Fall sick in the future and you could get medicine tailored to your DNA.
Professor Yu Hao and his team have developed a more accurate and low-cost way to sequence a person’s DNA at high resolution, which will enable more personalised medicine.
Their technique relies on optical and chemical methods to identify DNA’s different neuclotide bases – essentially the building blocks of DNA.
Currently, DNA sequencing is mostly done through optical or chemical methods. The optical method involves tagging DNA samples with chemicals that cause different neuclotide bases to give off different levels of fluorescence.
The machines that carry out this work, however, are very large and cost about US$10 million (S$14.3 million) each.
During the chemical method, DNA molecules are attached to microbeads, which are then distributed into wells on the surface of a chip. The wells are then flooded sequentially with each of the four A, T, C and G neuclotides. Whenever the DNA on the microbead incorporates the neuclotide, it releases hydrogen ions. Sensors read the changes in each well’s power of hydrogen, or pH, value to identify the DNA’s neuclotide bases.
The machines used in the chemical method, however, cannot tell whether a microbead was deposited into a well. Even if a well is accidentally empty, the machine will still report a pH value for it due to unwanted signals from neighbouring wells, causing inaccuracies in the DNA sequencing.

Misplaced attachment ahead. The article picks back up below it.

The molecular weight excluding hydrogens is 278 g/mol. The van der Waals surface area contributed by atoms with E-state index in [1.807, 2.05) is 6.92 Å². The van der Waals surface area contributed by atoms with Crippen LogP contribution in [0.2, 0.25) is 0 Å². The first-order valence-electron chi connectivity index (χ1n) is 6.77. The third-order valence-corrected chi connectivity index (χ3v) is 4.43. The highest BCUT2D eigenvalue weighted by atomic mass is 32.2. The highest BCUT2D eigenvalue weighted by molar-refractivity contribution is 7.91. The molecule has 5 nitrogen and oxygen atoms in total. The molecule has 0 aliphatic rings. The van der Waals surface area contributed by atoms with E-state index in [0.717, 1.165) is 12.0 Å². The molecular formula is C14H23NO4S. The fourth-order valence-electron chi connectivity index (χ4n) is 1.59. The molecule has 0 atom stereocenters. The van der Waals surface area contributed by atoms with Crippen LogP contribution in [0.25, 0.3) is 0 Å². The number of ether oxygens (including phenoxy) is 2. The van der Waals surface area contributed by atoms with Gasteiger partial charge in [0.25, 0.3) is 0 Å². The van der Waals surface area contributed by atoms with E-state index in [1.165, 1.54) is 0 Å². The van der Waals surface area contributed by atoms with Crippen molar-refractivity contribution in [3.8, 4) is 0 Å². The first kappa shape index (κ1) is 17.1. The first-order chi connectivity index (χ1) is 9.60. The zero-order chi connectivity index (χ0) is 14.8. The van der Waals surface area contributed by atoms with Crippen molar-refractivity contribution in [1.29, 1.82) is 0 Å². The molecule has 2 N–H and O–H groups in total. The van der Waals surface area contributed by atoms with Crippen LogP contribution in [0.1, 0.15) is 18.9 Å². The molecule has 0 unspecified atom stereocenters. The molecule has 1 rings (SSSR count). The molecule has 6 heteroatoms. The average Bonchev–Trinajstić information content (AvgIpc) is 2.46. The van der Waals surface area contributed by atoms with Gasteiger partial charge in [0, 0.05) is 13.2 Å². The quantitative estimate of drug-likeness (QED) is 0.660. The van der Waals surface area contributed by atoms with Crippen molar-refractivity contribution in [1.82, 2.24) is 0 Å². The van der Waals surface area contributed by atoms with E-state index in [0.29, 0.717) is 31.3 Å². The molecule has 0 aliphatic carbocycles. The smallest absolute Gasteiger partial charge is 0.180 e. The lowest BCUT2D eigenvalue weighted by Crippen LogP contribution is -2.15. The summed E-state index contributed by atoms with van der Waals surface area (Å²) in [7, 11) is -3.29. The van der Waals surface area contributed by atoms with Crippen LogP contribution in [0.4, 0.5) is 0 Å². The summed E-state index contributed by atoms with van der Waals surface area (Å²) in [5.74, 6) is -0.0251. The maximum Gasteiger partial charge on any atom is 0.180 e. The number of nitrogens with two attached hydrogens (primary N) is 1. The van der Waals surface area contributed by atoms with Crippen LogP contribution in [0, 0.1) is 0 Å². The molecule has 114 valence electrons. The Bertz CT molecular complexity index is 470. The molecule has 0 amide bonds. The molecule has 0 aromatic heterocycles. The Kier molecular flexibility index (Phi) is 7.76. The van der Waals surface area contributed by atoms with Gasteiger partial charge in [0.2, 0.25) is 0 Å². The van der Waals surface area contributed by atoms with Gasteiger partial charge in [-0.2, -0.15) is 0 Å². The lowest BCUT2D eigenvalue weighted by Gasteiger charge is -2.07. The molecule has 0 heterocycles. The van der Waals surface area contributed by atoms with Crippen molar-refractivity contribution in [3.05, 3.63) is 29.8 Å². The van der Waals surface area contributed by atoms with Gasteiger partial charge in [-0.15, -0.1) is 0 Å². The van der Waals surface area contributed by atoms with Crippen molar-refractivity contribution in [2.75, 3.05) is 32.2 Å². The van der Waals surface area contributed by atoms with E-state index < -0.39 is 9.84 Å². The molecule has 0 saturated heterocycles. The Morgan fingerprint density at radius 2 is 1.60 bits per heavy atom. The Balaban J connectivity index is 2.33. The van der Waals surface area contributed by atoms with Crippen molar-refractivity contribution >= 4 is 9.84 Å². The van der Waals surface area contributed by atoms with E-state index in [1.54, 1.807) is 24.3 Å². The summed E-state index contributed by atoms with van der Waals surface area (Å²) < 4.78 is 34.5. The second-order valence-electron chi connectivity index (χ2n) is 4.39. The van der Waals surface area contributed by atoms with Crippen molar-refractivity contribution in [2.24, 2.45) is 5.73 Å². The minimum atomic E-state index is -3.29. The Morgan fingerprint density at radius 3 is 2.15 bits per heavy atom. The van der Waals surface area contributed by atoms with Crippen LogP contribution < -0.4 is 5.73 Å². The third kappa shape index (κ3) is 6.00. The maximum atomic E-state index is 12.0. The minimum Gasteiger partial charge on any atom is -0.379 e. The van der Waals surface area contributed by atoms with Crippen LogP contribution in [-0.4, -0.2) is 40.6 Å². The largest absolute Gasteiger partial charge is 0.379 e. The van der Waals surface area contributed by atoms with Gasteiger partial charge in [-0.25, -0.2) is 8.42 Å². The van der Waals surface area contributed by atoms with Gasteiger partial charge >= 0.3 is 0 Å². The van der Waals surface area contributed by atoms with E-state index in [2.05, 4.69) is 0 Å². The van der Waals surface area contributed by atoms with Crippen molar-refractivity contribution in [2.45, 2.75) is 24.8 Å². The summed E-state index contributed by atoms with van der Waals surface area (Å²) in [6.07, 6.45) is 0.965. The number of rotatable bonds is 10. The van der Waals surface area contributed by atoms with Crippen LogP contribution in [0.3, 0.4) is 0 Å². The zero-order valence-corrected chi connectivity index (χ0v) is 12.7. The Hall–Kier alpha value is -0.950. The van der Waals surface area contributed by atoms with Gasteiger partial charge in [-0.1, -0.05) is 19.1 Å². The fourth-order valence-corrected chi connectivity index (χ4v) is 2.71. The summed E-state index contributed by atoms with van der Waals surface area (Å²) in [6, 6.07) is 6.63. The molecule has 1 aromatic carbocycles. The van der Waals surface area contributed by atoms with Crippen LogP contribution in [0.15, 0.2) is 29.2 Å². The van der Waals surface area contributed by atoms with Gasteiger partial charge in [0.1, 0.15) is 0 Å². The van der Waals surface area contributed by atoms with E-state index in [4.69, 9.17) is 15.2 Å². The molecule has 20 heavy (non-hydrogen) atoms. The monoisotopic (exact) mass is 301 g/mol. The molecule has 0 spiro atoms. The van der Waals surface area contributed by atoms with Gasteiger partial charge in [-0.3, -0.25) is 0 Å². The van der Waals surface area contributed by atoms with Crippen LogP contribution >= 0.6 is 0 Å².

The EEE researchers’ sequencer uses the chemical method, but adds a photodiode which looks for shadows cast by the microbead in each well under a white light source. If there is no shadow – and hence no microbead – the sequencer does not report a pH value for that well.
The EEE technology is also more accurate and able to determine pH values down to 0.01 pH resolution, compared to the traditional chemical method’s 0.1 pH resolution.
Professor Yu Hao from EEE added that the sequencer, which is a 1cm-by-1cm integrated circuit chip, costs just a few hundred dollars each. He said: “This will be a boon to cancer patients and people fighting other diseases."
By Prof Yu Hao School of EEE
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